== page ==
Phil B.FontanarosaMD, Deputy EditorIndividualAuthorStephen J.LurieMD, PhD, Fishbein FellowIndividualAuthor
To the Editor:Neisseria
gonorrhoeae is a common etiologic agent of pelvic inflammatory disease
(PID).1 The development of PID is likely
determined by both host susceptibility and the virulence of the organism,
and there is clinical evidence that changes in host susceptibility are influenced
by hormonal status. For instance, the incidence of gonococcal PID symptoms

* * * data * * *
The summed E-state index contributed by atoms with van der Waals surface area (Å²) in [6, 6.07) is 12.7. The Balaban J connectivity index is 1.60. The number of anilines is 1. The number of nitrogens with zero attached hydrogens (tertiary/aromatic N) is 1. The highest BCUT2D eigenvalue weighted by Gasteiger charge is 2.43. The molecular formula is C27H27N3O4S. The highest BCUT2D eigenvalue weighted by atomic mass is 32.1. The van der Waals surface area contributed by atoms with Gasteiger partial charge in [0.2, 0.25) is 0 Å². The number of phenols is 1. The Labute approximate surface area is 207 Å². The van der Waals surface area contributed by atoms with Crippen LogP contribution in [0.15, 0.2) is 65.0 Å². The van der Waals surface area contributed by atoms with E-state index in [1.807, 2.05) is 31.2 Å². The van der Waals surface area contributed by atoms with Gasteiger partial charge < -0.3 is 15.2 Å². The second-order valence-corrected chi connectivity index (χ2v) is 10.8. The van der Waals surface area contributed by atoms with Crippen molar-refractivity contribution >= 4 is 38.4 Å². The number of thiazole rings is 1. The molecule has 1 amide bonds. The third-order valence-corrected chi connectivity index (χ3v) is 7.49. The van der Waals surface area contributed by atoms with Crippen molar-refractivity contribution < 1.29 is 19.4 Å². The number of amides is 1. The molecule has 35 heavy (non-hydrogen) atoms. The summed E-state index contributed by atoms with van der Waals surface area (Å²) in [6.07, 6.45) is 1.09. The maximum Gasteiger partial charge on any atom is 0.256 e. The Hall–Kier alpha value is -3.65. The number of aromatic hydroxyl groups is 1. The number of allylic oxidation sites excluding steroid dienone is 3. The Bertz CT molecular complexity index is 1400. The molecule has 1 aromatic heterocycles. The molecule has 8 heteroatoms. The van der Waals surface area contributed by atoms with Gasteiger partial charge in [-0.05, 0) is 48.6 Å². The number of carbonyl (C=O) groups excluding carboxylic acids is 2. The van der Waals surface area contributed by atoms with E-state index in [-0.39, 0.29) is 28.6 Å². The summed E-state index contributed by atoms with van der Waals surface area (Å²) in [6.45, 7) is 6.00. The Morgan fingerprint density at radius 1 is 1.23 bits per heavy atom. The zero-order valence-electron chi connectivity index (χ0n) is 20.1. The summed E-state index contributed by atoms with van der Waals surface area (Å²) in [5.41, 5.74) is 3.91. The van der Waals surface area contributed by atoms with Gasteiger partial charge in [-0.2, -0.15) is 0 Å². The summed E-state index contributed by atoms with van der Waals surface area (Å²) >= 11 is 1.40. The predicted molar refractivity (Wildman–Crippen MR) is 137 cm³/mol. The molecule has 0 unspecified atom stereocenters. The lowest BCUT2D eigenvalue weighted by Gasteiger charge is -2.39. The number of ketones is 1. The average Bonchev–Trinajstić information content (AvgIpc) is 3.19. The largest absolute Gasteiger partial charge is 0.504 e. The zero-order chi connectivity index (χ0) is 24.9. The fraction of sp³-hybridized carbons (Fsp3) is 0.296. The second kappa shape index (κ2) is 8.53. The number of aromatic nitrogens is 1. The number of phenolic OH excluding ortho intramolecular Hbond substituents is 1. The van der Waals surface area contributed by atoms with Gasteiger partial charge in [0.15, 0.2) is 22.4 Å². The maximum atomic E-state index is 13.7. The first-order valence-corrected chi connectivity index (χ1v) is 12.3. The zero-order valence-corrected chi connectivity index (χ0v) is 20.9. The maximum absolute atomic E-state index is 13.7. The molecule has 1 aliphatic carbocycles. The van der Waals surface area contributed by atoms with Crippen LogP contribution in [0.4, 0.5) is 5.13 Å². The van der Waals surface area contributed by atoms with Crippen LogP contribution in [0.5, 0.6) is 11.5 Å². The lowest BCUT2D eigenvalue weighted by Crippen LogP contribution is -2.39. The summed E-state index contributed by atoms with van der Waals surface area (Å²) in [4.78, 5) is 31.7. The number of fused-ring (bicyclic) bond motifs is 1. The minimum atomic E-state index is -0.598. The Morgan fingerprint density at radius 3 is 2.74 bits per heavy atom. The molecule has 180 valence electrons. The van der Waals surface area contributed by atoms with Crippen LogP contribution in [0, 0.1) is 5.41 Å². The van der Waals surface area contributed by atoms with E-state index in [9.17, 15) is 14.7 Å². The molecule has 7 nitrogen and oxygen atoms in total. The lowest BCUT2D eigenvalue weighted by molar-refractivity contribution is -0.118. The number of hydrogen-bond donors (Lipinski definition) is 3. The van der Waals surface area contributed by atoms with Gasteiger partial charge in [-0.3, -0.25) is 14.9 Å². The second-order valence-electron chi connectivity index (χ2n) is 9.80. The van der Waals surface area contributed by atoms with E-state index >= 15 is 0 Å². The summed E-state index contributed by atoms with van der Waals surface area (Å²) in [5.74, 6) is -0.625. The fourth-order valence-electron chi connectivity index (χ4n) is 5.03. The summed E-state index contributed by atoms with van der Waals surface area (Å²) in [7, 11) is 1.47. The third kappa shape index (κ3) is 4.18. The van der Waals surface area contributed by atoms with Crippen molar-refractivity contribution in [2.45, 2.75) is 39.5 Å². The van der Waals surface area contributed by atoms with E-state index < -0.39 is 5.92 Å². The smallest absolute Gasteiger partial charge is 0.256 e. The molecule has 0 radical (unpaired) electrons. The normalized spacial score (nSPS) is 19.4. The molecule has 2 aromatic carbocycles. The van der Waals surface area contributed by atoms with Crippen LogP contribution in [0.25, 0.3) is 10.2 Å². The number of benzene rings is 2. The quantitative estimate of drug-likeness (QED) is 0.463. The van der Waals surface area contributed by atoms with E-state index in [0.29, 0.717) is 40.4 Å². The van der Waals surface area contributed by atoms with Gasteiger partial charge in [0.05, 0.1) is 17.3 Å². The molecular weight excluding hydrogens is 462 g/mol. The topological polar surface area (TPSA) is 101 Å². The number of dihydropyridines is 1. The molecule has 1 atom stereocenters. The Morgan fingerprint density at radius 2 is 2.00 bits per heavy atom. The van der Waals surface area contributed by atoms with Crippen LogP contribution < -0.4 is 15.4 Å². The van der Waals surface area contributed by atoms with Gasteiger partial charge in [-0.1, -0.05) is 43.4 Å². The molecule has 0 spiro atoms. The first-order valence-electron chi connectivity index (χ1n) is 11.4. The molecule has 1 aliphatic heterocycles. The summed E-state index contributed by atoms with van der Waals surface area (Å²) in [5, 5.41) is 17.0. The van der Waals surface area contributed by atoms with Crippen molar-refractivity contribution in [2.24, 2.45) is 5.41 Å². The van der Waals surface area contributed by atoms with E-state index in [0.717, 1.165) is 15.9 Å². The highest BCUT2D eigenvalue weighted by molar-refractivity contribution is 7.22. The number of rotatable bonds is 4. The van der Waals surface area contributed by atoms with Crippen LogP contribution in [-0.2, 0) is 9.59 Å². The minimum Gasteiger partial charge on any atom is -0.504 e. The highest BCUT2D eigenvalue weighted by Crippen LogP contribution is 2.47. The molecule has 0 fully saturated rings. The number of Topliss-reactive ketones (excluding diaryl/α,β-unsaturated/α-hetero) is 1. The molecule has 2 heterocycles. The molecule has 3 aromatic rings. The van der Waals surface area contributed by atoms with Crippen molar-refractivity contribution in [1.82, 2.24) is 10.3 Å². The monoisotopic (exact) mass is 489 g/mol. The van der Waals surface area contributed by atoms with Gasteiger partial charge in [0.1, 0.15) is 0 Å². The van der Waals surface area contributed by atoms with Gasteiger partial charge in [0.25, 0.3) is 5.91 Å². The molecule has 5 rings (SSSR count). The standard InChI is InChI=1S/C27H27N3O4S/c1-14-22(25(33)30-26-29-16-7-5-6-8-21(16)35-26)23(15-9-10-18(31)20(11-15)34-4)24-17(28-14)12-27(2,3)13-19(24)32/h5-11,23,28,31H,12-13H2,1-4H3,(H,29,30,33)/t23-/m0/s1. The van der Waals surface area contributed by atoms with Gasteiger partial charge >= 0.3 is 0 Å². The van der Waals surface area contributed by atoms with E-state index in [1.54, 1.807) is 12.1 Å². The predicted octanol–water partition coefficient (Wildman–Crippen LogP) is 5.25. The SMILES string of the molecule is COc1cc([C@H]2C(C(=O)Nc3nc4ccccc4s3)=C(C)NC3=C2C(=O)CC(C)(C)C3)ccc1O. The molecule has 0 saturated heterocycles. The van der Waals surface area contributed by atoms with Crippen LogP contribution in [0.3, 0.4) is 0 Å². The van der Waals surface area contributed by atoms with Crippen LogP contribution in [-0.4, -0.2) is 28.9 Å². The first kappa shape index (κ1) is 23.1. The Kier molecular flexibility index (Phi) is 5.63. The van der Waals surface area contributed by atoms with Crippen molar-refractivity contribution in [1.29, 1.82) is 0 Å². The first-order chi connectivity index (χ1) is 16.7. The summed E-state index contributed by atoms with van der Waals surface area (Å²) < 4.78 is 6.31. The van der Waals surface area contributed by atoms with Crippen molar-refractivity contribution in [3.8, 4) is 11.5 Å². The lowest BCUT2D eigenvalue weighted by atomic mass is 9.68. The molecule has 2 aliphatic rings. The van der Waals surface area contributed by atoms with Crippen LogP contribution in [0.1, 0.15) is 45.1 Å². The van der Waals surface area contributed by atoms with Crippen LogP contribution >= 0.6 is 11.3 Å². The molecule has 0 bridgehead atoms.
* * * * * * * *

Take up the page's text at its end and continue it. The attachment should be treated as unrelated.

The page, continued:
is highest during the early proliferative phase of the menstrual cycle, and
PID is less prevalent among women who use oral contraceptives.1-4
Furthermore, men rarely develop ascending gonococcal infections. Since complement
activity is an important defense against PID,5
we wanted to determine if complement activity is cyclic and thus correlated
with resistance to gonococcal infection.
Nowicki S, Hart-Van Tassell A, Nowicki B. Susceptibility to Gonococcal Infection During the Menstrual Cycle. JAMA. 2000;283(10):1291–1292. doi:10.1001/jama.283.10.1287
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